Stockholm Pride Makes A Stand For the Global LGBTQI Community
The huge European event paid tribute to those who could not march.
Photos by Andre Landeros Michel
Stockholm's 20th annual Pride Parade on August 6, was, once more, an outstanding success. As part of the largest pride festival in Scandinavia, and established in 1998—before many European Pride celebrations were established—this year's Stockholm Pride Parade saw more than 45,000 participants and approximately half a million spectators.
The parade is a joyful and colorful manifestation of everyone's right to be themselves and to love whoever they love.
Traditionally, Dykes on Bikes is the first squad to launch the parade, but in order to commemorate the many oppressions seen globally this year—including anti-immigration legislation, LGBTQ deportations, terrorist attacks, the Pulse massacre, the Chechyna persecution of gay men, and the government banning and suppression of Pride events in several countries—the festival chose to select a lead flotilla that highlighted the theme of "Marching For Those Who Can Not."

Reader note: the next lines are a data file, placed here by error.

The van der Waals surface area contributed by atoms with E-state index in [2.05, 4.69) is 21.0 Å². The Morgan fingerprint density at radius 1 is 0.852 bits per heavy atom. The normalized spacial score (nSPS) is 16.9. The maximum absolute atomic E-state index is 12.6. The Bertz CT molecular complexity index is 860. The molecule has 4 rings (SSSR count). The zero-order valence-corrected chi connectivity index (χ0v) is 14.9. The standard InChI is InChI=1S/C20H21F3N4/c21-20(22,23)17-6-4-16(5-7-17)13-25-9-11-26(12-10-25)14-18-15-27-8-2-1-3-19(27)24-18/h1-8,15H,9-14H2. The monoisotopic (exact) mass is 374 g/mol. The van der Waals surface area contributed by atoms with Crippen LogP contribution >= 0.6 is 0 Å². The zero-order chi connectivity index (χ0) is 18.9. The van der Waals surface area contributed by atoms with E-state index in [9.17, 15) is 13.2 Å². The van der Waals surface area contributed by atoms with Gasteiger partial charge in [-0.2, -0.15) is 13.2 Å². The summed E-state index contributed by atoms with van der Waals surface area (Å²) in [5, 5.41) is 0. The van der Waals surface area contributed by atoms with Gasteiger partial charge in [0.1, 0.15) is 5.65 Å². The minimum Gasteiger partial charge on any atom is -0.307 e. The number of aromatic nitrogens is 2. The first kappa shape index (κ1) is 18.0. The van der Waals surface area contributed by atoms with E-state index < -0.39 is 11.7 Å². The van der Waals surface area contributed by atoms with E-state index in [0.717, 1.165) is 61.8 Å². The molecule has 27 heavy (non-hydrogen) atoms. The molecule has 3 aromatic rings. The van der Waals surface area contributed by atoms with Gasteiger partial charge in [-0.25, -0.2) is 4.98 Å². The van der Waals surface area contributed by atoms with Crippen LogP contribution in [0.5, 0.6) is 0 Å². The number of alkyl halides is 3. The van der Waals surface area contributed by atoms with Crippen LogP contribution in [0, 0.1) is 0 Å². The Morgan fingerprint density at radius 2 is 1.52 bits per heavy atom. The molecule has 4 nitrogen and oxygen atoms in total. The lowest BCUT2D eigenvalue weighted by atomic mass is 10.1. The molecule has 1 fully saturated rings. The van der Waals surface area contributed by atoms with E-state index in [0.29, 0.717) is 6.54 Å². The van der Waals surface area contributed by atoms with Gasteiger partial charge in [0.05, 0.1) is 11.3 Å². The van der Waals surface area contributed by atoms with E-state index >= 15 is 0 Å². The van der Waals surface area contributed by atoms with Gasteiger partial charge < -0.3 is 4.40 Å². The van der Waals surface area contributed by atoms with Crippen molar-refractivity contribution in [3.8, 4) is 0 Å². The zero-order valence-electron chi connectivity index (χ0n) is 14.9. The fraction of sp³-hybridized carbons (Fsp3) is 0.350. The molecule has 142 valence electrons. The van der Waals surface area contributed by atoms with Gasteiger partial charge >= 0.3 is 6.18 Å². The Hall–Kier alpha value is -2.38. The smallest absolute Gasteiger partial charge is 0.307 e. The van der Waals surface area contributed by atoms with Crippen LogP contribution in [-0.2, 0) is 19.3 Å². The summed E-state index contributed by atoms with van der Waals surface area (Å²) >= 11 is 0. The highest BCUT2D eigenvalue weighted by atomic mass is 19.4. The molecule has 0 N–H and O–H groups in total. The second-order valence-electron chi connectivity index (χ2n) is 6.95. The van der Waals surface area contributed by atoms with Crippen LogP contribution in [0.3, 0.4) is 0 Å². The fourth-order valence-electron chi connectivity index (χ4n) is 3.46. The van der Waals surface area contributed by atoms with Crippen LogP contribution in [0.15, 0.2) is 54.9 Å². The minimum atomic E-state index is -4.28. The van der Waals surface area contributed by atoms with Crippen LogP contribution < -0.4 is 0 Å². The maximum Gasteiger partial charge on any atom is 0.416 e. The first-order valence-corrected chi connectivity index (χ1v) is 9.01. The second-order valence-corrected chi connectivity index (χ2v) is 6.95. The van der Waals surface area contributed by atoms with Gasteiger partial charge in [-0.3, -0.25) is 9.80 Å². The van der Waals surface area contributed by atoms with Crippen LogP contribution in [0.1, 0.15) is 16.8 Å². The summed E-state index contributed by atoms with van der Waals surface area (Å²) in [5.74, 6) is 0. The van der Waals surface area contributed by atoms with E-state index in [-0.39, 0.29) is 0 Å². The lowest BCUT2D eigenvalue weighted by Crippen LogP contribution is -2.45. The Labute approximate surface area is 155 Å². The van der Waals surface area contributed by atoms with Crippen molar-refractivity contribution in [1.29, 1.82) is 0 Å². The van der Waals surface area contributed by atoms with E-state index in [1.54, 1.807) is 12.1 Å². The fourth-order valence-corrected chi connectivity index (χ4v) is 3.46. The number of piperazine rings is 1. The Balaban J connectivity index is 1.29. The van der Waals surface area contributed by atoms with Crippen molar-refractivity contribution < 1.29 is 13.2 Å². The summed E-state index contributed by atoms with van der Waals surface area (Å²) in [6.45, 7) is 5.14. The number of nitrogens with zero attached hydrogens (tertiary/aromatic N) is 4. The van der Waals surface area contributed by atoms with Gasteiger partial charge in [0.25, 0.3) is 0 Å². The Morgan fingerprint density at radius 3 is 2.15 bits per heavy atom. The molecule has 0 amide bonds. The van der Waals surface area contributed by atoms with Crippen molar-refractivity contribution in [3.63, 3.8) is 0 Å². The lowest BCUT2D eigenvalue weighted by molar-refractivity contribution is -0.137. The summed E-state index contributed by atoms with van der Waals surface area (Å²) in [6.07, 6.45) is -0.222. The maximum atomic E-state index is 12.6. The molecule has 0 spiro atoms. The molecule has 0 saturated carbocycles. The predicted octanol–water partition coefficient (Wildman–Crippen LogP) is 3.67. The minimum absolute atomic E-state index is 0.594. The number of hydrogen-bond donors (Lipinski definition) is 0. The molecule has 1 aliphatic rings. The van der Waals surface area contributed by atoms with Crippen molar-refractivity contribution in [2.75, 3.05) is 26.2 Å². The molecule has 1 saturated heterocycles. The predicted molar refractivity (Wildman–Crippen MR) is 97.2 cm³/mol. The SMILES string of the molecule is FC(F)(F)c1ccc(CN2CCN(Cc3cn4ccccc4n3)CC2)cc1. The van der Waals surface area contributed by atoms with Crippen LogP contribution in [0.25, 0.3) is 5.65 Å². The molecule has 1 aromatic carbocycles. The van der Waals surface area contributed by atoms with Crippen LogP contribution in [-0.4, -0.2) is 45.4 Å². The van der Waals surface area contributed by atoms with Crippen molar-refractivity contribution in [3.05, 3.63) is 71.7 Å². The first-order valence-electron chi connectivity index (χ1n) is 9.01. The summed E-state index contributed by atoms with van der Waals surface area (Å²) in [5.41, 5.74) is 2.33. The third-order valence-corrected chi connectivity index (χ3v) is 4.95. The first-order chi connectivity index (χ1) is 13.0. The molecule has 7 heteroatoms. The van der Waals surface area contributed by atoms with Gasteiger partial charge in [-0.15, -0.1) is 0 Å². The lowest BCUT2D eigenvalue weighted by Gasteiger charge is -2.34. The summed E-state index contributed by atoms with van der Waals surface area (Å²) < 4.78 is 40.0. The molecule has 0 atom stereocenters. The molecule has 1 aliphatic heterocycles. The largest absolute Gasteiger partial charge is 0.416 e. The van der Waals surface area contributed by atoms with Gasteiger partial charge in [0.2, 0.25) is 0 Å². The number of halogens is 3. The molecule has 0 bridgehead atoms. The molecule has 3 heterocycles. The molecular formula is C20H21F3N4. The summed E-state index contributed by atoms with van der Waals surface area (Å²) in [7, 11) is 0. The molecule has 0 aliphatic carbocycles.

Stockholm Pride's chairman Haydar Adelson explained the choice of Marching For Those Who Can Not's prominence in the parade:
"In today's political situation where LGBTQ people are being persecuted and attacked around the world, it is especially important to remember how privileged we are that we can implement our parade with so much support from Stockholmmen, so we especially want to uplift those who do not have the same opportunities, and give Marching for Those Who Can Not a rightful and prominent place this year."
This year, as always, the parade began at Kungsholmstorg and concluded at Pride Park on Östermalm after following a 4.3 km long route in which every walk of queer life and manifestation of love was celebrated.
More information on Stockholm Pride can be found on the website: www.stockholmpride.org